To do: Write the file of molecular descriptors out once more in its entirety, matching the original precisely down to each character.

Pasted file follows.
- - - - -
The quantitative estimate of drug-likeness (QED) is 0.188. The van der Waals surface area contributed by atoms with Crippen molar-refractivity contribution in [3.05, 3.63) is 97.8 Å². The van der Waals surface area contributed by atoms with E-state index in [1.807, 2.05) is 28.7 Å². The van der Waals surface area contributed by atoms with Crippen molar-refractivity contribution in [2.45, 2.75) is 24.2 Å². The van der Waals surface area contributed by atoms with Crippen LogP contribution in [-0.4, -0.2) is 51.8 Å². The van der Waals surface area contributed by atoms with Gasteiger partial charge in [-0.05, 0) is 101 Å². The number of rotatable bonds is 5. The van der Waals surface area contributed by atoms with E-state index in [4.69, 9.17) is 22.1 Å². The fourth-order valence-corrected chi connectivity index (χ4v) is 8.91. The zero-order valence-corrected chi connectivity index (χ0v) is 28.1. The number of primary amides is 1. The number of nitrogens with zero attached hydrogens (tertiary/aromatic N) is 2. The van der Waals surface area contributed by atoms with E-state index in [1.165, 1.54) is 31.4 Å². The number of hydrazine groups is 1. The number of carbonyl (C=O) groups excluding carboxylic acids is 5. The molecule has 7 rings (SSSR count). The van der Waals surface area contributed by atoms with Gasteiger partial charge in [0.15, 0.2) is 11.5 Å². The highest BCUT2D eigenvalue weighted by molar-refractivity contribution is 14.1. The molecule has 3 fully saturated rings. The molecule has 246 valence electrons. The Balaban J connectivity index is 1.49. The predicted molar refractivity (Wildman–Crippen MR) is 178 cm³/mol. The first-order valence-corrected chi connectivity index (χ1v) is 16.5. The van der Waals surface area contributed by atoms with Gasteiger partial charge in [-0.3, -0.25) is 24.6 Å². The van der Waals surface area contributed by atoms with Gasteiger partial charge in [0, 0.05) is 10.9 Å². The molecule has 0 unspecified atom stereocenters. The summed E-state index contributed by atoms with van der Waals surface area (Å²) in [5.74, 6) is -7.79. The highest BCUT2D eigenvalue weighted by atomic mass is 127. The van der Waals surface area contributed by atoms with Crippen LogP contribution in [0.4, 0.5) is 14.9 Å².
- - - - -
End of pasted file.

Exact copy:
The quantitative estimate of drug-likeness (QED) is 0.188. The van der Waals surface area contributed by atoms with Crippen molar-refractivity contribution in [3.05, 3.63) is 97.8 Å². The van der Waals surface area contributed by atoms with E-state index in [1.807, 2.05) is 28.7 Å². The van der Waals surface area contributed by atoms with Crippen molar-refractivity contribution in [2.45, 2.75) is 24.2 Å². The van der Waals surface area contributed by atoms with Crippen LogP contribution in [-0.4, -0.2) is 51.8 Å². The van der Waals surface area contributed by atoms with Gasteiger partial charge in [-0.05, 0) is 101 Å². The number of rotatable bonds is 5. The van der Waals surface area contributed by atoms with E-state index in [4.69, 9.17) is 22.1 Å². The fourth-order valence-corrected chi connectivity index (χ4v) is 8.91. The zero-order valence-corrected chi connectivity index (χ0v) is 28.1. The number of primary amides is 1. The number of nitrogens with zero attached hydrogens (tertiary/aromatic N) is 2. The van der Waals surface area contributed by atoms with E-state index in [1.165, 1.54) is 31.4 Å². The number of hydrazine groups is 1. The number of carbonyl (C=O) groups excluding carboxylic acids is 5. The molecule has 7 rings (SSSR count). The van der Waals surface area contributed by atoms with Gasteiger partial charge in [0.15, 0.2) is 11.5 Å². The highest BCUT2D eigenvalue weighted by molar-refractivity contribution is 14.1. The molecule has 3 fully saturated rings. The molecule has 246 valence electrons. The Balaban J connectivity index is 1.49. The predicted molar refractivity (Wildman–Crippen MR) is 178 cm³/mol. The first-order valence-corrected chi connectivity index (χ1v) is 16.5. The van der Waals surface area contributed by atoms with Gasteiger partial charge in [-0.3, -0.25) is 24.6 Å². The van der Waals surface area contributed by atoms with Gasteiger partial charge in [0, 0.05) is 10.9 Å². The molecule has 0 unspecified atom stereocenters. The summed E-state index contributed by atoms with van der Waals surface area (Å²) in [5.74, 6) is -7.79. The highest BCUT2D eigenvalue weighted by atomic mass is 127. The van der Waals surface area contributed by atoms with Crippen LogP contribution in [0.4, 0.5) is 14.9 Å².